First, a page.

Buffalo's baseball history is rich: the Bisons, Warren Spahn, Sal Maglie, Jimmy Collins,
Joe McCarthy, the filming of "The Natural."
The Clowns have been, at best, an afterthought in these parts. They could be the answer
to a trivia question only if anyone had the idea to ask it.
A laughing matter
By no means were the Clowns alone in the annals of Buffalo's all-black baseball teams.
There were the Pittsburgh Stars of Buffalo, the Buffalo Colored Giants and the Buffalo Red Caps.
The Clowns, however, were one of the most revered teams in Negro League history. As
their nicknames would suggest, they were jokesters. They were baseball's version of the Harlem
Globetrotters, barnstormers who drew throngs of fans with flamboyance. They ran the bases
backward, stole third base from first and shot craps during the game. They would put a woman
in the lineup or send a midget pinch-hitter to the plate. Their antics sometimes were viewed
as shamelessly distasteful.
In The Encyclopedia of Indianapolis, baseball historian Peter Bjarkman wrote the Clowns
"were the ultimate champions of such burlesque baseball, often wearing grass skirts, painting
up their bodies to appear as African cannibals, and donning such names as Selassie, Mofike,
Wahoo and even Tarzan."
The franchise began as the Miami Giants in the late 1930s and became the Ethiopian Clowns
before moving to Cincinnati and then settling in Indianapolis from 1943-50. They were kept on
the move as Negro League attendance quickly dwindled once Robinson broke baseball's color
barrier in 1947.
The talent level decreased as Negro Leaguers were snatched up into the big leagues, and
black fans grew more interested in following heroes such as Robinson, Doby, Roy Campanella,
Monte Irvin, Satchel Paige, and Don Newcombe rather than players who were either too limited
or too old to get the call.
Attendance in Indianapolis reflected the shift. Clowns owner Syd Pollock, a theater
operator from Tarrytown, always respected Buffalo's baseball appetite. Pollock never forgot
the sizable crowd he saw in 1921 as a member of the Westchester Blue Sox, a white traveling
squad that played the Buffalo Colored Giants.
The Clowns held firm to the barnstorming ways and retained Indianapolis in their team
name, but they relocated to Buffalo in 1951. That season they played six games in Offermann
Stadium and only four in Indianapolis. Records from that time are incomplete.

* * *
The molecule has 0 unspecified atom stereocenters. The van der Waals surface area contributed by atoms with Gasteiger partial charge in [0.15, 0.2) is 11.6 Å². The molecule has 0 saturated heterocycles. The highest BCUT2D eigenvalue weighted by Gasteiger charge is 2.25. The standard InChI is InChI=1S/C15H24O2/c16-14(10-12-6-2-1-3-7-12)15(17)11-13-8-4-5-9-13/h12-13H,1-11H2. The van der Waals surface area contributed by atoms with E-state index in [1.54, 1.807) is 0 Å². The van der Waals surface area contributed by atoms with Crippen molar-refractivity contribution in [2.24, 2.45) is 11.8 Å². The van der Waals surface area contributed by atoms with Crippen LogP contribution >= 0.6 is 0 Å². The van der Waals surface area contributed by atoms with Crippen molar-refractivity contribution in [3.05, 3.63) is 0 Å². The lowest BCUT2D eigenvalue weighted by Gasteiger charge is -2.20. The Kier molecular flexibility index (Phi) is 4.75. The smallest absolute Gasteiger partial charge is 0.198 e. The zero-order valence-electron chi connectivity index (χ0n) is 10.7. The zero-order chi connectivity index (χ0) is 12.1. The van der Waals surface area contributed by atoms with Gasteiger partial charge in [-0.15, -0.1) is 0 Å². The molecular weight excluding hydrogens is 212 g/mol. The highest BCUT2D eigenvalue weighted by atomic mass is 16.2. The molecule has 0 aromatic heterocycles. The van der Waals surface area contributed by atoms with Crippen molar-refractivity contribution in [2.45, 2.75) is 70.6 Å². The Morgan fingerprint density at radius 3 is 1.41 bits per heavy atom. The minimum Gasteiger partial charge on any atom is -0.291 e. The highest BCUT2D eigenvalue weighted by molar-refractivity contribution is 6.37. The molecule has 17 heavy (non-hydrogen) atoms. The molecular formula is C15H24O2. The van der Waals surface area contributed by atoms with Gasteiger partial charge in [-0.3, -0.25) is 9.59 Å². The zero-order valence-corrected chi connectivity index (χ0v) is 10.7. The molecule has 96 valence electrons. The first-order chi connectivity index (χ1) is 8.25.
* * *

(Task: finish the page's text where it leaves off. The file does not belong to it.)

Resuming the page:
The local press called them the Buffalo Clowns, but nowhere else in Negro League history
are they referred to as such.
"In those days the crowds in Buffalo were impressive," said James Riley, author of six
books on the Negro Leagues. His yet-to-be-released latest work, Barnstorming to Heaven:
The Life and Career of Syd Pollock and His Great Teams, was co-written with Pollock's
late son, Alan J. Pollock.
"The Clowns were on the road so much it didn't matter what city was on the front of their
The Clowns were an attraction wherever they went. They supplemented their finances by
traveling around the country to play exhibitions against minor league and semipro teams in
addition to their league schedule.
The Clowns fielded wonderful teams in Buffalo. They arrived as the reigning Negro League
champions and won the title again in 1951 and 1952, their first two seasons here. They won
another crown in 1955.
"We'd get out there between innings and clown around, but then we had a team that could
run you to death," Wilkes said. "We weren't clowning then."
Their most famous alum is Aaron. Although the future home run king was with the Clowns
briefly, earning $200 a month, two seminal moments of his career took place in Buffalo.
A legendary baseball oddity is that Aaron never swung a bat correctly throughout his
childhood. The right-handed hitter grasped the handle with his left hand on top of his right,
but no one dared messed with his effective cut.
That was until he arrived in Buffalo for the Clowns' home-opening doubleheader in 1952.
Griggs between games summoned the 18-year-old shortstop and offered some simple suggestions.
Griggs wanted to see Aaron make a hard overhand throw to first base rather than his usual
sidearm flip, and he wanted him to grip the bat properly.
"Mr. Griggs suggested that I hold the bat with my right hand on top instead of cross-handed,"
Aaron wrote in I Had a Hammer, his 1991 autobiography. "The first time I came to bat
after that, I held the bat the right way and hit a home run. I never batted cross-handed again,
except for now and then when a tough pitcher had two strikes on me."